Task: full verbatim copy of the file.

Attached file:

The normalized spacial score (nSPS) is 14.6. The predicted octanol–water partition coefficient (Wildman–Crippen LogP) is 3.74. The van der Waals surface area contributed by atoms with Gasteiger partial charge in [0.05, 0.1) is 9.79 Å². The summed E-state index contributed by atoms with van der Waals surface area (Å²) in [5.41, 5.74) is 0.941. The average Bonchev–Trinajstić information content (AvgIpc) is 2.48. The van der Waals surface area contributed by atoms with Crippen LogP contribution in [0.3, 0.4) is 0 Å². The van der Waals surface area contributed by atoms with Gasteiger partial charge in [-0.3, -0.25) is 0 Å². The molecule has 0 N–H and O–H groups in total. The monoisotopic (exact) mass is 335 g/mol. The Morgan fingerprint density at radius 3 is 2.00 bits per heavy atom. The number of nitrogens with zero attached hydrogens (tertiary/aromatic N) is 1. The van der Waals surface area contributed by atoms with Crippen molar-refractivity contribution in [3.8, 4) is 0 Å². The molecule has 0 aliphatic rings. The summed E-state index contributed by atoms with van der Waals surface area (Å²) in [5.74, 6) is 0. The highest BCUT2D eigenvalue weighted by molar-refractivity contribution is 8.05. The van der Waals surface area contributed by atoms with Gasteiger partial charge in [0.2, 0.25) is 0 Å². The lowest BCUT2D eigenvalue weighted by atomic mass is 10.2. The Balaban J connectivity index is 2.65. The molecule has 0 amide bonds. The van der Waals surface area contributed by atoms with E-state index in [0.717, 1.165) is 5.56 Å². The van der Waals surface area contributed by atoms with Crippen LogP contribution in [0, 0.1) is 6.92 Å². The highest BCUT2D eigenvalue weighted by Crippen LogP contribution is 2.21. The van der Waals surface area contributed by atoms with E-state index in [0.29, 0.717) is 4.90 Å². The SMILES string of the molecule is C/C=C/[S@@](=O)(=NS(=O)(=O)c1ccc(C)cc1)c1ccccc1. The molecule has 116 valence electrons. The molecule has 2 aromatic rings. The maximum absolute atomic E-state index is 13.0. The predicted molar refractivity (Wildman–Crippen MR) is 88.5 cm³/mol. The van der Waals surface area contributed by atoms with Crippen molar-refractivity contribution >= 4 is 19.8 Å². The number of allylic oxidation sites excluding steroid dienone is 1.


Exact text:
The normalized spacial score (nSPS) is 14.6. The predicted octanol–water partition coefficient (Wildman–Crippen LogP) is 3.74. The van der Waals surface area contributed by atoms with Gasteiger partial charge in [0.05, 0.1) is 9.79 Å². The summed E-state index contributed by atoms with van der Waals surface area (Å²) in [5.41, 5.74) is 0.941. The average Bonchev–Trinajstić information content (AvgIpc) is 2.48. The van der Waals surface area contributed by atoms with Crippen LogP contribution in [0.3, 0.4) is 0 Å². The van der Waals surface area contributed by atoms with Gasteiger partial charge in [-0.3, -0.25) is 0 Å². The molecule has 0 N–H and O–H groups in total. The monoisotopic (exact) mass is 335 g/mol. The Morgan fingerprint density at radius 3 is 2.00 bits per heavy atom. The number of nitrogens with zero attached hydrogens (tertiary/aromatic N) is 1. The van der Waals surface area contributed by atoms with Crippen molar-refractivity contribution in [3.8, 4) is 0 Å². The molecule has 0 aliphatic rings. The summed E-state index contributed by atoms with van der Waals surface area (Å²) in [5.74, 6) is 0. The highest BCUT2D eigenvalue weighted by molar-refractivity contribution is 8.05. The van der Waals surface area contributed by atoms with Gasteiger partial charge in [0.2, 0.25) is 0 Å². The lowest BCUT2D eigenvalue weighted by atomic mass is 10.2. The Balaban J connectivity index is 2.65. The molecule has 0 amide bonds. The van der Waals surface area contributed by atoms with E-state index in [0.717, 1.165) is 5.56 Å². The van der Waals surface area contributed by atoms with Crippen LogP contribution in [0, 0.1) is 6.92 Å². The highest BCUT2D eigenvalue weighted by Crippen LogP contribution is 2.21. The van der Waals surface area contributed by atoms with E-state index in [0.29, 0.717) is 4.90 Å². The SMILES string of the molecule is C/C=C/[S@@](=O)(=NS(=O)(=O)c1ccc(C)cc1)c1ccccc1. The molecule has 116 valence electrons. The molecule has 2 aromatic rings. The maximum absolute atomic E-state index is 13.0. The predicted molar refractivity (Wildman–Crippen MR) is 88.5 cm³/mol. The van der Waals surface area contributed by atoms with Crippen molar-refractivity contribution >= 4 is 19.8 Å². The number of allylic oxidation sites excluding steroid dienone is 1.